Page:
Attacking a Protocol for Group Key Agreement by Refuting Incorrect Inductive Conjectures (bibtex)
by Graham Steel, Alan Bundy, Monika Maidl
Abstract:
Automated tools for finding attacks on flawed security protocols often struggle to deal with protocols for group key agreement. Systems designed for fixed 2 or 3 party protocols may not be able to model a group protocol, or its intended security properties. Frequently, such tools require an abstraction to a group of fixed size to be made before the automated analysis takes place. This can prejudice chances of finding attacks on the protocol. In this paper, we describe \textscCoral, our system for finding security protocol attacks by refuting incorrect inductive conjectures. We have used \textscCoral to model a group key protocol in a general way. By posing inductive conjectures about the trace of messages exchanged, we can investigate novel properties of the protocol, such as tolerance to disruption, and whether it results in agreement on a single key. This has allowed us to find three distinct novel attacks on groups of size two and three
Reference:
Attacking a Protocol for Group Key Agreement by Refuting Incorrect Inductive Conjectures (Graham Steel, Alan Bundy, Monika Maidl), In Proceedings of the 2nd International Joint Conference on Automated Reasoning (IJCAR'04) (David A. Basin, Michaël Rusinowitch, eds.), Springer-Verlag, volume 3097, 2004.
Bibtex Entry:
@inproceedings{SBM-ijcar04,
  abstract =      {Automated tools for finding attacks on flawed
                   security protocols often struggle to deal with
                   protocols for group key agreement. Systems designed
                   for fixed 2 or 3 party protocols may not be able to
                   model a group protocol, or its intended security
                   properties. Frequently, such tools require an
                   abstraction to a group of fixed size to be made
                   before the automated analysis takes place. This can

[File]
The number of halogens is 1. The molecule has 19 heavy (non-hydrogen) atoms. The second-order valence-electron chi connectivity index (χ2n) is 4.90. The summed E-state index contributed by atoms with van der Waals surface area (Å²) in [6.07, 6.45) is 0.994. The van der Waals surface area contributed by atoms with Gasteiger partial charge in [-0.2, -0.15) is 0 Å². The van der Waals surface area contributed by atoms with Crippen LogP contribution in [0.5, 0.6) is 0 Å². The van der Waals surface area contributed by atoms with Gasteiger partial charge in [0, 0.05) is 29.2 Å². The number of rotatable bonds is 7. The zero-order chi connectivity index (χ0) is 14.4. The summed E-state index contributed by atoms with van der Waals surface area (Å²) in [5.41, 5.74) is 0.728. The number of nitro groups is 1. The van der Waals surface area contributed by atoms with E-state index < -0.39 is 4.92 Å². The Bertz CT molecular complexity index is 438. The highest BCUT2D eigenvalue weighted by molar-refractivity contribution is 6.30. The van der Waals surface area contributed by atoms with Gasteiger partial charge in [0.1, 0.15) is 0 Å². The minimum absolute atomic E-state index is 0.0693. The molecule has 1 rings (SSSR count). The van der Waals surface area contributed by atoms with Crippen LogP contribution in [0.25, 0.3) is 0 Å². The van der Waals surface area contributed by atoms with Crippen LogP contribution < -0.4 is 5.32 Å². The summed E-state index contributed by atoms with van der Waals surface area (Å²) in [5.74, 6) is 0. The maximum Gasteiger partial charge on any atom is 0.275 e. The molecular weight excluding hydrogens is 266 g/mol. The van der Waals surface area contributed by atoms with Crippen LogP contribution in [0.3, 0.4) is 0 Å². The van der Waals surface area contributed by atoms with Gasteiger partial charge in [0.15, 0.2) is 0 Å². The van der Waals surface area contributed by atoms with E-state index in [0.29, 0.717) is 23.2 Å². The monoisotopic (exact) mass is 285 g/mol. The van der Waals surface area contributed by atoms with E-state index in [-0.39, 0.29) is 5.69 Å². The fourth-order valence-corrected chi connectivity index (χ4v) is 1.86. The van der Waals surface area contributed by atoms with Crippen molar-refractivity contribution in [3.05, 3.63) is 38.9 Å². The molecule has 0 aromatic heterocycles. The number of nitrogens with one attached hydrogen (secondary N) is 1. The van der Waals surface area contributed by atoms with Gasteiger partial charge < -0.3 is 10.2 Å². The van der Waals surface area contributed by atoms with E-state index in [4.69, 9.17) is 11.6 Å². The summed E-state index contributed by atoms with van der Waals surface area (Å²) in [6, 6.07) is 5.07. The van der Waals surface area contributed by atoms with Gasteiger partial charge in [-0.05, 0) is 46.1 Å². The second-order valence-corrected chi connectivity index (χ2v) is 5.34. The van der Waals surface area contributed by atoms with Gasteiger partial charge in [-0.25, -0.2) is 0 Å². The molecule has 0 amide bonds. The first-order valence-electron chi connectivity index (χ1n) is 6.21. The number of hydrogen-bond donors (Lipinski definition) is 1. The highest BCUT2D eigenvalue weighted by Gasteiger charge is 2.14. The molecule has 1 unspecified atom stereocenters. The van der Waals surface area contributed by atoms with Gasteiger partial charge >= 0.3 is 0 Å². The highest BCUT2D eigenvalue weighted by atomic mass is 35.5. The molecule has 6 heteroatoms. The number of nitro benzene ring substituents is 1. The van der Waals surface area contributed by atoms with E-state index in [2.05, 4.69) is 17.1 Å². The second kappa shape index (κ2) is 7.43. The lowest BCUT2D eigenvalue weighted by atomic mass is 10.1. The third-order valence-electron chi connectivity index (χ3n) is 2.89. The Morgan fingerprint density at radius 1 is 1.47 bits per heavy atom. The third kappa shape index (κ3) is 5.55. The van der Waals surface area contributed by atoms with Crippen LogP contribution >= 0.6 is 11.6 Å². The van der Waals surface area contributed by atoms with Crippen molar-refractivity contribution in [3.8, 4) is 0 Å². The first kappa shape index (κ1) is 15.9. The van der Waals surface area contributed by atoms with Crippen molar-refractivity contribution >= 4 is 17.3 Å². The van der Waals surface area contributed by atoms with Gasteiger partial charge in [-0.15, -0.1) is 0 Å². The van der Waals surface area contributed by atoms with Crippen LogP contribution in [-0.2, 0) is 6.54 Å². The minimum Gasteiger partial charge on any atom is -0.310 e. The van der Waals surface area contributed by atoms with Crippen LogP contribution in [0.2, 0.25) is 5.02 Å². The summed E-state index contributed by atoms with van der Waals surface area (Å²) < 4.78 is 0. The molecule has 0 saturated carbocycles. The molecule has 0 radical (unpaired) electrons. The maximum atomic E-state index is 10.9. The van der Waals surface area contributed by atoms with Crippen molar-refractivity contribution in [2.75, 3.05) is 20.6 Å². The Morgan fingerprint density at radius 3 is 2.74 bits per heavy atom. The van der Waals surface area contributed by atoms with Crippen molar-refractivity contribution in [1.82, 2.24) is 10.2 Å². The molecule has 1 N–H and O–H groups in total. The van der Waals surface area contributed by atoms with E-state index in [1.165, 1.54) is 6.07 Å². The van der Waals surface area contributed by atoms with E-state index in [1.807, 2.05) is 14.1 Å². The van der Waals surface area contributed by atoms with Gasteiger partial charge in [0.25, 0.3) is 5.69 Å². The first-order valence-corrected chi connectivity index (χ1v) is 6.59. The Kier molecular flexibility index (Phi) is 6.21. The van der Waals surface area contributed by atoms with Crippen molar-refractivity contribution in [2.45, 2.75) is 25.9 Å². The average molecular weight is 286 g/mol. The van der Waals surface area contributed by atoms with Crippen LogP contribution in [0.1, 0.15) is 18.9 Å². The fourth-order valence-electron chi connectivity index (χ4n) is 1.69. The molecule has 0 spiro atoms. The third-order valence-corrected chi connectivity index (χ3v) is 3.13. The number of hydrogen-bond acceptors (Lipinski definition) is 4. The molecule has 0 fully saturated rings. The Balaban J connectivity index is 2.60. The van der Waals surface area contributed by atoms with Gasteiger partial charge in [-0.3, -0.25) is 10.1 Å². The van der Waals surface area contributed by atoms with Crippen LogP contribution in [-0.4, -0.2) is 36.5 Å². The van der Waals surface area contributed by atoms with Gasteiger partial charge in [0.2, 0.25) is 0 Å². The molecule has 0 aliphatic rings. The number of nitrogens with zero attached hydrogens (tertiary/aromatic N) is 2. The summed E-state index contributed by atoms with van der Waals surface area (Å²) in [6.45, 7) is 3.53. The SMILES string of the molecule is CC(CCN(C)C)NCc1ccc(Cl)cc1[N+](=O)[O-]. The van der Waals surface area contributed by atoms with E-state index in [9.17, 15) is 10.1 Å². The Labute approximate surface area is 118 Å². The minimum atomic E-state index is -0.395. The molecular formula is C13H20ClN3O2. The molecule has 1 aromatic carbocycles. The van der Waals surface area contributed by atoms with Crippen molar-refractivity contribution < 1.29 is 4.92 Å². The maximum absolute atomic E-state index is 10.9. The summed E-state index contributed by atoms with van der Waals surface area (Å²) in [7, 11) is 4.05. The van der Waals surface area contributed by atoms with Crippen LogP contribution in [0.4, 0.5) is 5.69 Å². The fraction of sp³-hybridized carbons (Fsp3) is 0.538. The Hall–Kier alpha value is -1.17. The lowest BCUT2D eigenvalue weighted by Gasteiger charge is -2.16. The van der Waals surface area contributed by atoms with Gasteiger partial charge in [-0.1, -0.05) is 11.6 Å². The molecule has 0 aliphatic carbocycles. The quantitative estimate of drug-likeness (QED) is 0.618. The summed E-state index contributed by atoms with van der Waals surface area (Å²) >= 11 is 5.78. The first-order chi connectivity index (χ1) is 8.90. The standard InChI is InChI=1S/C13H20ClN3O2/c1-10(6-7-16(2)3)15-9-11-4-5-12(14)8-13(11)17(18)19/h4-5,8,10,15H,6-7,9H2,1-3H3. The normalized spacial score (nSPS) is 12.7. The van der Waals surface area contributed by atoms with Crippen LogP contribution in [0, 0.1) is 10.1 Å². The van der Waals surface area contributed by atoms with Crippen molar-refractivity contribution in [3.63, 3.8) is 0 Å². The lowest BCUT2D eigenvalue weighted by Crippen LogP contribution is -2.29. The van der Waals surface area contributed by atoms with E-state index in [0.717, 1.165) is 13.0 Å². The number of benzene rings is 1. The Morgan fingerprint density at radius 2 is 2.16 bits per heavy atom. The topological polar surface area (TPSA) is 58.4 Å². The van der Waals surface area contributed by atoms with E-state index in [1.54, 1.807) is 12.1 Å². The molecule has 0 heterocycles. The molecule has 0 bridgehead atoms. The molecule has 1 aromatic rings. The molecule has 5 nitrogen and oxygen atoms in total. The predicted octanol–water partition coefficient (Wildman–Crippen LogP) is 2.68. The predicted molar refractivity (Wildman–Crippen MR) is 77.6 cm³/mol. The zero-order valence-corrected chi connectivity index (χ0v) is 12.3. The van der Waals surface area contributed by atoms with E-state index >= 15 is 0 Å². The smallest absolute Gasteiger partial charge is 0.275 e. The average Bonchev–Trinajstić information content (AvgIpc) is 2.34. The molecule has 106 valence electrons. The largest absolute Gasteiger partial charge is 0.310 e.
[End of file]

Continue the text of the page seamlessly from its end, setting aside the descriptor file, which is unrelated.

prejudice chances of finding attacks on the protocol.
                   In this paper, we describe \textsc{Coral}, our system
                   for finding security protocol attacks by refuting
                   incorrect inductive conjectures. We have used
                   \textsc{Coral} to model a group key protocol in a
                   general way. By posing inductive conjectures about
                   the trace of messages exchanged, we can investigate
                   novel properties of the protocol, such as tolerance
                   to disruption, and whether it results in agreement on
                   a single key. This has allowed us to find three
                   distinct novel attacks on groups of size two and
                   three},
  address =       {Cork, Ireland},
  author =        {Steel, Graham and Bundy, Alan and Maidl, Monika},
  booktitle =     {{P}roceedings of the 2nd {I}nternational {J}oint
                   {C}onference on {A}utomated {R}easoning ({IJCAR}'04)},
  DOI =           {10.1007/b98691},
  editor =        {Basin, David A. and Rusinowitch, Micha{\"e}l},
  month =         aug,
  pages =         {137-151},
  publisher =     {Springer-Verlag},
  series =        {Lecture Notes in Artificial Intelligence},
  title =         {Attacking a Protocol for Group Key Agreement by
                   Refuting Incorrect Inductive Conjectures},
  volume =        {3097},
  year =          {2004},
  acronym =       {{IJCAR}'04},
  nmonth =        {8},
  url =           {http://www.lsv.ens-cachan.fr/Publis/PAPERS/PDF/SBM-ijcar04.pdf},
  PDF =           {http://www.lsv.ens-cachan.fr/Publis/PAPERS/PDF/SBM-ijcar04.pdf},
  lsv-category =  {intc},
  lsv-time =      {ant},
  wwwpublic =     {perso},
}
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